Historical Notes: `A machine to grind rogues honest'

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A REVOLUTION took place in the prisons of Europe and North America in the first half of the 19th century. Stung by charges of corruption against unreformed prisons like Newgate, and fired by the ambition of Enlightenment thought to apply reason to human affairs, states and jurisdictions across the industrialising world embarked on the great penitentiary experiment. Model prisons sprang up everywhere.

Separation and silence replaced the "promiscuous mingling" of the old wards; solitary confinement and the consolations of religion were to reform the new prisoners "A machine to grind rogues honest," is what Jeremy Bentham called the prison he planned to build on the bank of the Thames where the Tate Gallery now stands.

But, as flogging and hanging ceased to be public spectacles, and the experience of gaol disappeared behind high walls, so public curiosity grew about what went on inside them. This demand called forth a curious literary genre - the prison memoir. Some of its authors were gentlefolk; "One-who-has-endured-it", "One-who-has-tried-them", "One-who-has-suffered", were the discreet noms de plume of men who wrote about their experiences rather like anthropologists returning from a dark continent.

They were shocked by what they saw. Prisoners were baptised on arrival in baths of water that was not changed between bathers. Their hair was cropped "as close as the shears will go". They were issued with ill- fitting and sometimes dirty clothes that others had worn. They slept on hard boards in cold cells. They ate meagre food, which was sometimes reduced as part of "medical" experiments, so that some prisoners died. Hungry convicts ate candles rescued from the cesspit, poultices, worms, frogs and insects. They were forced to turn hand-cranks in their cells - so many turns against graded resistance to earn their breakfast, so many for lunch, so many for tea. Or they trod the endless staircase of the treadmill.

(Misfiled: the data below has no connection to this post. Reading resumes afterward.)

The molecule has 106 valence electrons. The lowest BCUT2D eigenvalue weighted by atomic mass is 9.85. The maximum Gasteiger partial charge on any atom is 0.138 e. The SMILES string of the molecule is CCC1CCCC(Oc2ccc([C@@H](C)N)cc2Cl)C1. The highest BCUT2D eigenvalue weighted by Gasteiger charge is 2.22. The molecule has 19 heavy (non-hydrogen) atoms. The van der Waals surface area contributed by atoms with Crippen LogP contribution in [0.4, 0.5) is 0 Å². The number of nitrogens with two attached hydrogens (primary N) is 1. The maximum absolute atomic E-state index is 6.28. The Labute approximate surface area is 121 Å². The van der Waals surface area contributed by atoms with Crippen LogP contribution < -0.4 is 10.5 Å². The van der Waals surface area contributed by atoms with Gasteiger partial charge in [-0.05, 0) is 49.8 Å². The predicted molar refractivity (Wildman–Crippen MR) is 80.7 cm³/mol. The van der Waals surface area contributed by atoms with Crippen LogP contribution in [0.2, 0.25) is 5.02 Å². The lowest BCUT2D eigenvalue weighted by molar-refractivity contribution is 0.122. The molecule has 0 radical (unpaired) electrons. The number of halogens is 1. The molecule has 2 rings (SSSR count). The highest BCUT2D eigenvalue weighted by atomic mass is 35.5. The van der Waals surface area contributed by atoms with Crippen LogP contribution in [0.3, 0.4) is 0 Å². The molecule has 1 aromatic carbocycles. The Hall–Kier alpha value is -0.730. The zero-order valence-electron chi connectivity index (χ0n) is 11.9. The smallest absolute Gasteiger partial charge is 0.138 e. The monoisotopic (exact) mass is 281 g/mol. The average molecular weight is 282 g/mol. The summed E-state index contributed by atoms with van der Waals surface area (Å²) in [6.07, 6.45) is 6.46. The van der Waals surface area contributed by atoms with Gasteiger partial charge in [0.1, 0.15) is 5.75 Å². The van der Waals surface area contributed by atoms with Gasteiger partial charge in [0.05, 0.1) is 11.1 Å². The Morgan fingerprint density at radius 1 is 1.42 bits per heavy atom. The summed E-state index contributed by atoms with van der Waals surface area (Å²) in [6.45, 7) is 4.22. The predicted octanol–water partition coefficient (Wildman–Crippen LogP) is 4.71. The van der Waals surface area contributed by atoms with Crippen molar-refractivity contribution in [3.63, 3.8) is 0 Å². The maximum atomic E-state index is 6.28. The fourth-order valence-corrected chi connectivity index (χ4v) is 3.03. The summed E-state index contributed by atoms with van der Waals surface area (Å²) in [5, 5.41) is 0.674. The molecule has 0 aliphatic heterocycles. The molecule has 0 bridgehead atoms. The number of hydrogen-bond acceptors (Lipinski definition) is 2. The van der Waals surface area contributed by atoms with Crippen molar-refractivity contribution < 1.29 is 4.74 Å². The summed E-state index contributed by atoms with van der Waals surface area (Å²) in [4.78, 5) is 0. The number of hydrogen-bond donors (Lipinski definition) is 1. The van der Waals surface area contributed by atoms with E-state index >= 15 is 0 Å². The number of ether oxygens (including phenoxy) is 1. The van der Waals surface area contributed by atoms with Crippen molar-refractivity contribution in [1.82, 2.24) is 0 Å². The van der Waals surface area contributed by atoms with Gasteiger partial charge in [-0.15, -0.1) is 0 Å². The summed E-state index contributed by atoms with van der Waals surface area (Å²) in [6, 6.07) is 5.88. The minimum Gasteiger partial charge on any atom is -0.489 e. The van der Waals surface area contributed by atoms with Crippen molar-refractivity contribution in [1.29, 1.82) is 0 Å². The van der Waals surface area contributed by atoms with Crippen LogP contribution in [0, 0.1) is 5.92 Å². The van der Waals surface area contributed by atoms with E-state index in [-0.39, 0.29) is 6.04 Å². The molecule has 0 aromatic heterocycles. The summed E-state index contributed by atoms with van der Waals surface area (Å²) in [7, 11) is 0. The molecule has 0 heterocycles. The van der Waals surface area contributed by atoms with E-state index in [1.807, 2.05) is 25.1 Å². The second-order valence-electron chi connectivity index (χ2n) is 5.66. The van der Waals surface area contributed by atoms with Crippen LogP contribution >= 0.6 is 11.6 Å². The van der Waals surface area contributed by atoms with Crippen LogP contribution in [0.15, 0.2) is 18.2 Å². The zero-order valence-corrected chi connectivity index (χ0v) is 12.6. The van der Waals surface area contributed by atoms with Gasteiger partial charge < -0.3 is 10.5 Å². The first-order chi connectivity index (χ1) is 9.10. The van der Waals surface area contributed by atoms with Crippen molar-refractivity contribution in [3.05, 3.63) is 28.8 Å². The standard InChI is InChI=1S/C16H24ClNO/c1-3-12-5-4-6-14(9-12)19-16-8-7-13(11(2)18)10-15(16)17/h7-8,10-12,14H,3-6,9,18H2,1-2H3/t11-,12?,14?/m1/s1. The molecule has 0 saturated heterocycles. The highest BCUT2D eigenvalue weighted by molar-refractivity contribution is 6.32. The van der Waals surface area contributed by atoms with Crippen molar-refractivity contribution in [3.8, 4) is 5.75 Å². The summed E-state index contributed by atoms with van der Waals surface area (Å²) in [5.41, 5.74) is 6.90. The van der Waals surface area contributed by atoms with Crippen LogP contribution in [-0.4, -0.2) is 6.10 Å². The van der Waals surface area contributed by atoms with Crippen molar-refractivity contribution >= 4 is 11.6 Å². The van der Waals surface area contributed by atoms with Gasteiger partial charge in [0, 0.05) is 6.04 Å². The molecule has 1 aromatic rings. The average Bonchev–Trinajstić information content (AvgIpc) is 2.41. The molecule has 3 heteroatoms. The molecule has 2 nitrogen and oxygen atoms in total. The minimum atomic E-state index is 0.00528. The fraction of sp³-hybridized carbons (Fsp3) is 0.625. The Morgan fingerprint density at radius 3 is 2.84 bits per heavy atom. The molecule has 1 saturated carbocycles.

At Salford New Bailey prison in Manchester the daily ascent was set at 19,400ft, two-thirds the height of Mount Everest. And at Cold Bath Fields prison in London, according to the French prison inspector M Moreau-Christophe, one set of convicts on the treadmill turned the shaft in one direction with their feet, and another set used hand-cranks to turn it in the other - "une veritable humiliation", he wrote.

Released political prisoners also queued up to pass judgement on the penitentiary prison. The Chartist William Lovett, Fenians Jeremiah O'Donovan Rossa and Michael Davitt, and suffragettes like Sylvia Pankhurst and Constance Lytton added their unashamed barbs to the movement for reform. We can even count Oscar Wilde as a political prisoner; De Profundis and "The Ballad of Reading Gaol" have become classics of prison writing.

Almost from the moment they were opened the new penitentiaries proved unequal to the task of reforming people - solitary confinement and silence drove some prisoners mad, and were slowly abandoned in practice. Prison authors - including some members of staff - helped to speed this process but hardly any of them ever question the basic theory of the penitentiary. Only Dr Mary Gordon, the first woman inspector of prisons, spoke out against the whole idea of imprisonment - "It appears to me not to belong to this time or civilisation at all."

The latter part of the 20th century has seen a new rash of prison-building across the developed world - nearly two million people will be unlocked this morning in the United States. Ex-prisoners continue to publish critical texts but their suggestions for change still lack conviction. Two centuries are a long time for a human institution to remain intact - perhaps the next big idea in criminal justice is lying in wait just around the corner of history.

Philip Priestley is the author of `Victorian Prison Lives: English prison biography 1830-1914' (Pimlico, pounds 12.50)